NASA, Microsoft preview the era of holographic computing
NASA and Microsoft broke new ground in scientific computing this week in demonstrating software that will give scientists a simulated experience of working together in real time and in three dimensions from the surface of Mars.
Using software called Onsight developed by NASA’s Jet Propulsion Lab, and HoloLens, the just-announced wearable, holographic goggles from Microsoft, scientists will be able take images from the Curiosity rover and view them as 3D holograms of the surface of Mars.
The technology “gives our rover scientists the ability to walk around and explore Mars right from their offices,” said Dave Lavery, program executive for the Mars Science Laboratory. “It fundamentally changes our perception of Mars, and how we understand the Mars environment surrounding the rover.”
Microsoft’s HoloLens technology, which the company said would be a part of the its upcoming Windows 10 operating system, is expected to be unveiled later this year and is now being shown in prototype mode.
A demo of the Onsight application by GigaOm’s Kif Leswing provided a “very detailed surface replication of Mars, down to the individual rock.” Clicking on rocks with an “air tap” gesture enabled the user to explore more of the Mars environment, Leswing said.
According to GigaOm, the device was running several virtual applications, including HoloStudio, a 3D developer application, the Onsight software developed with NASA and a version of Skype.
NASA says the tool will also provide access to the Mars surface and enable engineers to interact with surface features in a more natural way.
The JPL team developing OnSight specializes in systems to control robots and spacecraft. The new holographic software will help them understand the workspace of robotic spacecraft , which can challenging with their traditional tools, according to JPL.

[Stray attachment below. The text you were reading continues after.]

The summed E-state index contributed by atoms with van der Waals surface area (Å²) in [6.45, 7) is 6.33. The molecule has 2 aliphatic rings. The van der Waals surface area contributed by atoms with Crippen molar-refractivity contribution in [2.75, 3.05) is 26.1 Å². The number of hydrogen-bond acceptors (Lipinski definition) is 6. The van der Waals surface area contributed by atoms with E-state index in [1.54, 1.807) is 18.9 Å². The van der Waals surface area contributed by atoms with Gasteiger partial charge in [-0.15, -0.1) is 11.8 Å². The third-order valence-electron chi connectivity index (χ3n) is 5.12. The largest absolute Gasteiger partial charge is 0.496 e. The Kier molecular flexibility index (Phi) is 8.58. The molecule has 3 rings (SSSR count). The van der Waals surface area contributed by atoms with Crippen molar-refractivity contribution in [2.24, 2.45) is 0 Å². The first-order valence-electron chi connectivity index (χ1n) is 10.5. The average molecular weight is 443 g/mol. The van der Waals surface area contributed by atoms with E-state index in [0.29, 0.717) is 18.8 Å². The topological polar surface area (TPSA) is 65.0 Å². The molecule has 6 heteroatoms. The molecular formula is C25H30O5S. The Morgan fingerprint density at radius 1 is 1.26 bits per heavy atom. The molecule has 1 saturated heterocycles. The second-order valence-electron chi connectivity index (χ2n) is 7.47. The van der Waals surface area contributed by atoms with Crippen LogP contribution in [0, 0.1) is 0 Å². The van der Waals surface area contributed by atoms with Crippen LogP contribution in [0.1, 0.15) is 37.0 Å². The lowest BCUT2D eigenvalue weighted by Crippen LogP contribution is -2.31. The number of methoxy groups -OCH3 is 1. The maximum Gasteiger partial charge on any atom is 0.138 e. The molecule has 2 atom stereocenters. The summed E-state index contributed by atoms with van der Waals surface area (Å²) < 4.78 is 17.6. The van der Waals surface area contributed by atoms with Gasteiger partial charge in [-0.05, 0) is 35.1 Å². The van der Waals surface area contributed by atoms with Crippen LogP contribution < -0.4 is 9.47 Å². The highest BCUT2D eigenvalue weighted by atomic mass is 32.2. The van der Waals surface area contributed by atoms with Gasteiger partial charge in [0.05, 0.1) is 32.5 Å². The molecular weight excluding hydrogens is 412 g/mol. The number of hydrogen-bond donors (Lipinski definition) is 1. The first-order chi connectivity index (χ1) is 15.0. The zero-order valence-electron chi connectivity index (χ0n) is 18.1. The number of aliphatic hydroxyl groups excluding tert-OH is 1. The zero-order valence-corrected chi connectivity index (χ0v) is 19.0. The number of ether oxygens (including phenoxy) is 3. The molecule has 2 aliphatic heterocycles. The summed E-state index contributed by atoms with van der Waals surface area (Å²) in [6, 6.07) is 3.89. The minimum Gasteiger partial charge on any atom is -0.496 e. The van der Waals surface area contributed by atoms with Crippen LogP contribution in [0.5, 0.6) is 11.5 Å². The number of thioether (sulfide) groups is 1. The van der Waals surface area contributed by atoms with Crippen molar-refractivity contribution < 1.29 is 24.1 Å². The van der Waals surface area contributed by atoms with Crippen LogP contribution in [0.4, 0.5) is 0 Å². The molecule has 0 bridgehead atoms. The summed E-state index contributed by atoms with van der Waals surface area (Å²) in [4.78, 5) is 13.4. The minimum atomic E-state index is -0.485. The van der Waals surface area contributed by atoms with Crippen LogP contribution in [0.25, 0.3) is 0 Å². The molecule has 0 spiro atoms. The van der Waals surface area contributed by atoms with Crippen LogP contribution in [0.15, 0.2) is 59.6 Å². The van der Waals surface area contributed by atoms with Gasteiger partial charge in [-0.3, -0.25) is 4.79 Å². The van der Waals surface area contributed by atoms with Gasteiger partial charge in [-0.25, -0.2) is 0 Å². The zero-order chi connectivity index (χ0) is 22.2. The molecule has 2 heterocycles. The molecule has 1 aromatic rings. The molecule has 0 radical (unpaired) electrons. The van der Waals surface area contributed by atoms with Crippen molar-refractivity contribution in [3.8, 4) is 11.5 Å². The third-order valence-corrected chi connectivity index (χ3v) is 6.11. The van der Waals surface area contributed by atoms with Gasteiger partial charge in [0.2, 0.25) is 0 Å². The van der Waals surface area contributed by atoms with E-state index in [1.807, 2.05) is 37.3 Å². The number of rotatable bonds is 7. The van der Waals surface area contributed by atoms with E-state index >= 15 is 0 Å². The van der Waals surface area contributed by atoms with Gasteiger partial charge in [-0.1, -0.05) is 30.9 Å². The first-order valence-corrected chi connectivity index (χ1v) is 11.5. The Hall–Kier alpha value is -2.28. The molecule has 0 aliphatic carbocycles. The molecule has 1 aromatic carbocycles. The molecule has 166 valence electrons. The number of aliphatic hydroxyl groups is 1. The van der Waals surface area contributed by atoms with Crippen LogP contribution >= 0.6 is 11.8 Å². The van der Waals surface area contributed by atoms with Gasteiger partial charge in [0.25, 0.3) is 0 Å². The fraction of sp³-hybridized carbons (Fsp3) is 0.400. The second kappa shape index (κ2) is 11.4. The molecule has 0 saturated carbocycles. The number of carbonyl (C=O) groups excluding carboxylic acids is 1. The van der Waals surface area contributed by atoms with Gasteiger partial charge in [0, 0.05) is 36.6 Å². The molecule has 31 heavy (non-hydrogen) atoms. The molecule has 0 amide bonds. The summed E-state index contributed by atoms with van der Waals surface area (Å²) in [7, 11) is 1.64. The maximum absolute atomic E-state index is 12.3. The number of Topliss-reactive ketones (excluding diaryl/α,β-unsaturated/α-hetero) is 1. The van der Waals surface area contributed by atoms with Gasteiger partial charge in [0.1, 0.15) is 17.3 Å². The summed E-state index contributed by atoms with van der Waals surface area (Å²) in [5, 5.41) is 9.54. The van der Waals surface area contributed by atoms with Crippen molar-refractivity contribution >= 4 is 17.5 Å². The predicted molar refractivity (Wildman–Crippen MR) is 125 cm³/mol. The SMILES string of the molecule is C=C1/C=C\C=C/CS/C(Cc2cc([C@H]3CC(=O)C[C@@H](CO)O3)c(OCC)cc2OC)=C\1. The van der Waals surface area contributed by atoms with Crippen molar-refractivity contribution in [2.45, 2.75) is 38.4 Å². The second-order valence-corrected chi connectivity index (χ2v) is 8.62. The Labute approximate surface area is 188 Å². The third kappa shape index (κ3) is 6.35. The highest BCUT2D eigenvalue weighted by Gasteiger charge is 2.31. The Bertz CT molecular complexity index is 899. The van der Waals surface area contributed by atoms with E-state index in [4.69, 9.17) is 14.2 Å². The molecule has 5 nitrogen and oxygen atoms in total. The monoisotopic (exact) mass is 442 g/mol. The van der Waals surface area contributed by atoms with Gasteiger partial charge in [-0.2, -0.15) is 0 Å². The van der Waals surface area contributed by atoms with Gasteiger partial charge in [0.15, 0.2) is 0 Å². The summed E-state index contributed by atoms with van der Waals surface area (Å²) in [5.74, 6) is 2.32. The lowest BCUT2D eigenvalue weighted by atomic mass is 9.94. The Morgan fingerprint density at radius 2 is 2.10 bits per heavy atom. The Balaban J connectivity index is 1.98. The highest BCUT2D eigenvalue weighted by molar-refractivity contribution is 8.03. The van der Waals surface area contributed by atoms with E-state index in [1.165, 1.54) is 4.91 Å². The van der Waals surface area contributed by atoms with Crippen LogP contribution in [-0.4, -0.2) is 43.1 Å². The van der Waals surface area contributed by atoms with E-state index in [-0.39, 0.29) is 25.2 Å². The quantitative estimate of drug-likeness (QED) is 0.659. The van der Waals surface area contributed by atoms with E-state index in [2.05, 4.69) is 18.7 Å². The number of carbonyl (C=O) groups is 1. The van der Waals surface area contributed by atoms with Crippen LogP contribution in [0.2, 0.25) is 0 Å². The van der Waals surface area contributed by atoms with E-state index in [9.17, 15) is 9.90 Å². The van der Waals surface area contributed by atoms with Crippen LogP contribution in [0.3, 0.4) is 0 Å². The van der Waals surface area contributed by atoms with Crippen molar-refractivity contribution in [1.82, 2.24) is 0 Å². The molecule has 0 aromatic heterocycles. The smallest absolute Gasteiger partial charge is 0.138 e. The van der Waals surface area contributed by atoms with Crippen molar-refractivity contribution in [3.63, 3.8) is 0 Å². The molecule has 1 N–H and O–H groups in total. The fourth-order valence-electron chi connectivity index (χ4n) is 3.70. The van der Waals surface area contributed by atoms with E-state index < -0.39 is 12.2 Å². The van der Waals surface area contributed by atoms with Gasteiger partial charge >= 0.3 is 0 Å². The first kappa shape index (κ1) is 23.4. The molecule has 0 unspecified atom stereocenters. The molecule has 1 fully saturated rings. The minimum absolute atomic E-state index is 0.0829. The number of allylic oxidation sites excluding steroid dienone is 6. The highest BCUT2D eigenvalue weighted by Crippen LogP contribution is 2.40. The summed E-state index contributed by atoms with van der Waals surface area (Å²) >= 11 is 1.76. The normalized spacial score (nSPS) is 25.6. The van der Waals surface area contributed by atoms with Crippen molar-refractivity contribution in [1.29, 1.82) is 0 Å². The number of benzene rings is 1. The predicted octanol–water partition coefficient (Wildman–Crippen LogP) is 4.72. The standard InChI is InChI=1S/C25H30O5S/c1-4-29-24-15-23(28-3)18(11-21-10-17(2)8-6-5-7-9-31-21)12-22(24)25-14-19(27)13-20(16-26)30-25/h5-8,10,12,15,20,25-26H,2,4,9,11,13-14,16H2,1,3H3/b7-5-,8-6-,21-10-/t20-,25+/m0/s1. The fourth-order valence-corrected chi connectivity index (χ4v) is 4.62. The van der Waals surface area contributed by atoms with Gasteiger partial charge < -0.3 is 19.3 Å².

"Previously, our Mars explorers have been stuck on one side of a computer screen. This tool gives them the ability to explore the rover's surroundings much as an Earth geologist would do field work here on our planet," said Jeff Norris, JPL’s OnSight project manager.
JPL said the OnSight-HoloLens technology will also be useful for simpler direction of rover operations, which scientists could do by looking at a target and gesturing at different menu commands.
Microsoft said the HoloLens software will support its Windows 10 rollout as “new generation of Windows” that represents “an era of more personal computing.”
At a meeting announcing features of Windows 10, CEO Satya Nadella described the new operating sytem as “the world's first holographic computing platform, complete with a set of APIs that enable developers to create holographic experiences in the real world,” said Nadella.
“With Windows 10, holograms are Windows universal apps, making it possible to place three-dimensional holograms in the world around you to communicate, create and explore in a manner that is far more personal and human," he added.
Analysts who were briefed on the technology were bullish on the development.
"If successful, HoloLens will ultimately expand the way people interact with machines, just as the mouse-based interface did in the 1990s and touch interfaces did after the introduction of the iPhone in 2007," said Forrester analyst James McQuivey, in a statement.
JPL plans to begin testing OnSight in Curiosity mission operations later this year. Future applications may include Mars 2020 rover mission operations and other applications in support of NASA's journey to Mars.
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